Tanisha Afiya Mapp created this year’s BHM winning poster
This year’s theme for Black History Month – Stand For Something – is one that resonates for artist Tanisha Afiya Mapp.
A woman whose finger painting days evolved into a lifelong passion for art in all its forms, Mapp’s creations fall into, and draw upon, a genre she calls Black art, which draws on our past, present and future to tell the stories of our people.
“It gives us a voice without actually speaking about sensitive subjects – racism, Ebola… art is this one outlet that you can create something and people can interpret it how they want,” she said.
Mapp’s painting, “Afro Stars”, was the winning entry in the official poster contest for the city’s Black History Month celebrations this year.
The painting shows a woman and a boy sporting Afros made of stars. The woman looks to the past while the boy gazes into the future.
“It is a painting meant to show the importance of knowing our history and of passing on those stories and lessons from generation to generation,” she said. It’s about knowing our past so we can work toward a better future, she explained, citing the popular Malcolm X adage: “A man who stands for nothing will fall for anything.”
Coming off a year when Ebola killed thousands of people in Africa and when justice eluded the family of Michael Brown, Mapp said she felt Black people needed to focus on positives, hence the stars, a symbol of brightness and hope.
“I always have something symbolic in the piece. There’s always a message in my work,” she explained.
Mapp, 30, has been painting her entire life, but it was at age 10 that she began to pursue it seriously, going on to study visual art at Dawson College.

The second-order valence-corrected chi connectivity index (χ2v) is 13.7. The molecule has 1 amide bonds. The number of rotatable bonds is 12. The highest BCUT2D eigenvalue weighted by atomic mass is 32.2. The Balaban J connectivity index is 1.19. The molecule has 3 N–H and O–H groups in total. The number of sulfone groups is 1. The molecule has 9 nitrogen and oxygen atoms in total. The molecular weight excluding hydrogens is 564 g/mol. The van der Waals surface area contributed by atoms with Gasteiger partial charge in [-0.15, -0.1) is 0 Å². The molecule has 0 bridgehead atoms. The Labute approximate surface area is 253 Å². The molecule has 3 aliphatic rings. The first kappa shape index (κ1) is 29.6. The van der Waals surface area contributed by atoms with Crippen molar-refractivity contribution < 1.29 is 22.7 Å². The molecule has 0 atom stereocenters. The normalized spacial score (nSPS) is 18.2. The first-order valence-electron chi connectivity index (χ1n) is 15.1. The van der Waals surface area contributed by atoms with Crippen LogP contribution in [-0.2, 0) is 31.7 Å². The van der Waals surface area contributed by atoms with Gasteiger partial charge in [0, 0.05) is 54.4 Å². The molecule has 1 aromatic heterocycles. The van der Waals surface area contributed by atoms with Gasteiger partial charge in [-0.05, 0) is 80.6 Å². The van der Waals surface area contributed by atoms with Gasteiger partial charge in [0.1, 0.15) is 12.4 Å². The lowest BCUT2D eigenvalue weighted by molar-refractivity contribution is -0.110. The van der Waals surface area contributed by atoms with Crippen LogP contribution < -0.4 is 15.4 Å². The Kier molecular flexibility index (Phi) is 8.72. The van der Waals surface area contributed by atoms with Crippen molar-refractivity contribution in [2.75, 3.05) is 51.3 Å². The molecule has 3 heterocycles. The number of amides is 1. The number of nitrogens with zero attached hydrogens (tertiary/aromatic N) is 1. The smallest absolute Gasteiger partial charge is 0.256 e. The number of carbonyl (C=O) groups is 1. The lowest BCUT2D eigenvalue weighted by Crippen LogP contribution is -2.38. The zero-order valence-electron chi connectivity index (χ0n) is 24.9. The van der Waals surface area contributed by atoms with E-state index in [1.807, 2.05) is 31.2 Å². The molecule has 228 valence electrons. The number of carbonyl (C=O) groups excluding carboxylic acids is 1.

But she considers herself adept in all forms of art – an ease she says, which comes in large part from weekends spent at NDG’s Black Community Centre years ago, where she and others would spend the day dancing, painting, acting, singing, writing, laughing and developing a passion for creativity.
A self-proclaimed “poor student” who eventually committed to applying herself in all subjects, not just the artsy ones, she had a teacher at Wagar High School who casually mentioned she should consider teaching.
She took that suggestion to heart. After graduating from Dawson, she completed a degree in art education at Concordia and now teaches art at Bancroft Elementary School.
As her interests lie with what can be referred to as the more traditional form of art, she knew it would be hard to make a living as an artist alone, so teaching helps her combine her passions for art, teaching and children.
She said she tries to find the time to paint and write and create when she’s not working, but that it is a challenge.
Mapp did find the time to contribute a painting and two sculptures to The Fourth Wall: Making the Invisible Visible, an exhibit that opened last year at the Montreal Museum of Fine Arts that featured a host of Montreal’s Black artists and attracted hundreds of visitors, she said.
Her next exhibition is Saturday, Feb. 7, and will feature portraits painted in red, black and green in the tradition of the Pan-African flag, as conceived by Jamaican activist/journalist Marcus Garvey.
Despite her love for all art forms, visual art forms are Mapp’s first and greatest love. The way paintings, for example, can ignite discussion and evoke feelings in people is unique, she said.
“With art, it becomes history. As long as it doesn’t get damaged, it’s always there. And I find there’s something special about it,” she said.